Have you been reading enthusiastic reports that kale’s heyday is over? That would be a pity, according to Sarah Ross, Director of the Wormsloe Institute for Environmental History in Savannah, GA. Absolutely any kind of kale, she says (preferably organic), works to mitigate an big problem in agriculture fields: salinity, which is on the rise due to the use of mineral fertilizers. Kale actually removes salt from soil; it’s one of the reasons it was ever grown for human food in the first place, Ross says.
Another common crop that’s particularly well-suited to certain parts of Ross’s region is rice. In areas that are too wet to grow other foods, especially in prime locations adjacent to rivers, rice is a champ. This is especially pertinent as climate change causes an uptick in both storms and their severity in coastal regions. A rice field flooded by a surging adjacent river “is protected from winds, rains, all the effects of a storm, so 100 percent of your food supply is safe,” Ross says. And it has another important benefit: It removes nutrients that accumulate in a storm-ravaged river and keeps them out of the ocean, where Ross says, “we don’t want fertilization.” She recommends heirloom Carolina Gold rice grown by Anson Mills in Columbia, SC.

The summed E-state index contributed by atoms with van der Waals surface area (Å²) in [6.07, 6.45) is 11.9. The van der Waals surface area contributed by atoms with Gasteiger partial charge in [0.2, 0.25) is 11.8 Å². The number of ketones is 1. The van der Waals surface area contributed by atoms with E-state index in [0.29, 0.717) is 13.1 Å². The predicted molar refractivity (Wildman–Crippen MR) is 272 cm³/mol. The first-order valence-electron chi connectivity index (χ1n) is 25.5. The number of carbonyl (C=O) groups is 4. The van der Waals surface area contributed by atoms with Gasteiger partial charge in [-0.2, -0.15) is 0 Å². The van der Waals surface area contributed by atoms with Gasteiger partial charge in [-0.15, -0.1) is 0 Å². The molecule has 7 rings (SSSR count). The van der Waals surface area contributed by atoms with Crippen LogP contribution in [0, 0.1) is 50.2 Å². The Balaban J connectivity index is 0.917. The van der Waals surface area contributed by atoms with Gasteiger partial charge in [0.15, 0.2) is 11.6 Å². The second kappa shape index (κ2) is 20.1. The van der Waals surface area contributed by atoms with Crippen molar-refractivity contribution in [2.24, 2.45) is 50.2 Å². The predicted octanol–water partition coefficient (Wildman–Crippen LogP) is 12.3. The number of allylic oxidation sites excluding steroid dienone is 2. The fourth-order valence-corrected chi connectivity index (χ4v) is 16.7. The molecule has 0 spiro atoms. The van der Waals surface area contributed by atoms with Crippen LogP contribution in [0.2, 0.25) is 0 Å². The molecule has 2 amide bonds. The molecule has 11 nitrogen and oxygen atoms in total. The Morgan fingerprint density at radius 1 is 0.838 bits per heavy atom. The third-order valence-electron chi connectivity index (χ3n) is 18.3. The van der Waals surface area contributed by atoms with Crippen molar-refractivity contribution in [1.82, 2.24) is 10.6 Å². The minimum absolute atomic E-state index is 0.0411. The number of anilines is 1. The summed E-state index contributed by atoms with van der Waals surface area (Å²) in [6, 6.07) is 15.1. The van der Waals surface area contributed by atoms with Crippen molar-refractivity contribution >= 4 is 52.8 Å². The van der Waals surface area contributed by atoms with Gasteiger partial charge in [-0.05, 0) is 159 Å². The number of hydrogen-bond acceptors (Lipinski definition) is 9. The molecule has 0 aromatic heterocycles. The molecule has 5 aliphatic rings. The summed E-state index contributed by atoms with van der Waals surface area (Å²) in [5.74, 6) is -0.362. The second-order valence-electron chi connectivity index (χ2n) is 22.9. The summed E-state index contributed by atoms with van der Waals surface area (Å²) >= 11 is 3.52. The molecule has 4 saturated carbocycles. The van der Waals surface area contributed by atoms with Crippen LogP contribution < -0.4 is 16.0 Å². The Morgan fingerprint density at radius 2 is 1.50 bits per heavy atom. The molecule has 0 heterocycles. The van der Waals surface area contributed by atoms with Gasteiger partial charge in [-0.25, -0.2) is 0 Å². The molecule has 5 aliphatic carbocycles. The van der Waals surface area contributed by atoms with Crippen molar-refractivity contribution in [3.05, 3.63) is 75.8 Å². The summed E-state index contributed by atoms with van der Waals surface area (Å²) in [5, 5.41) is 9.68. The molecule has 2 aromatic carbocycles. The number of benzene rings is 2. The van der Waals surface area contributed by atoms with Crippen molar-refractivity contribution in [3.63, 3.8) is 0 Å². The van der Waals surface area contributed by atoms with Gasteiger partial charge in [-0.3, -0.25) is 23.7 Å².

In the Northeast, grain-growing for human (rather than animal) consumption followed commodity mills to the Midwest several generations back. Reviving it has been the work of scientists, growers, bakers, millers, and brewers for over a decade. Such a system “creates opportunities for farmers to get higher value in local food markets rather than feed markets,” explains Ellen Mallory, associate professor of sustainable agriculture at the University of Maine in Orono. Importantly, it also boosts the number of crops a farmer can rotate to build soil health.
One of these is buckwheat, a pseudo-cereal you might recognize from your grandfather’s bowl of kasha. Or, if you’re a Mainer, you may have grown up eating it in the form of pancakes called ployes.
Farmers there use buckwheat as an early spring planting that sprouts and grows before the weeds have a chance to take hold. But buckwheat also shares a superpower with parsnips in that it “exudes acids that boost phosphorous in the soil that becomes available to the next crop,” says Mallory. “It also feeds bees like crazy”— just what you want next to a field of vegetables that requires pollinator services.
Of course, no one or 10 foods can solve all the problems in our food system. But when new ones — or thoughtfully reconsidered versions of existing ones — are introduced, they can engender a conversation between eaters and growers.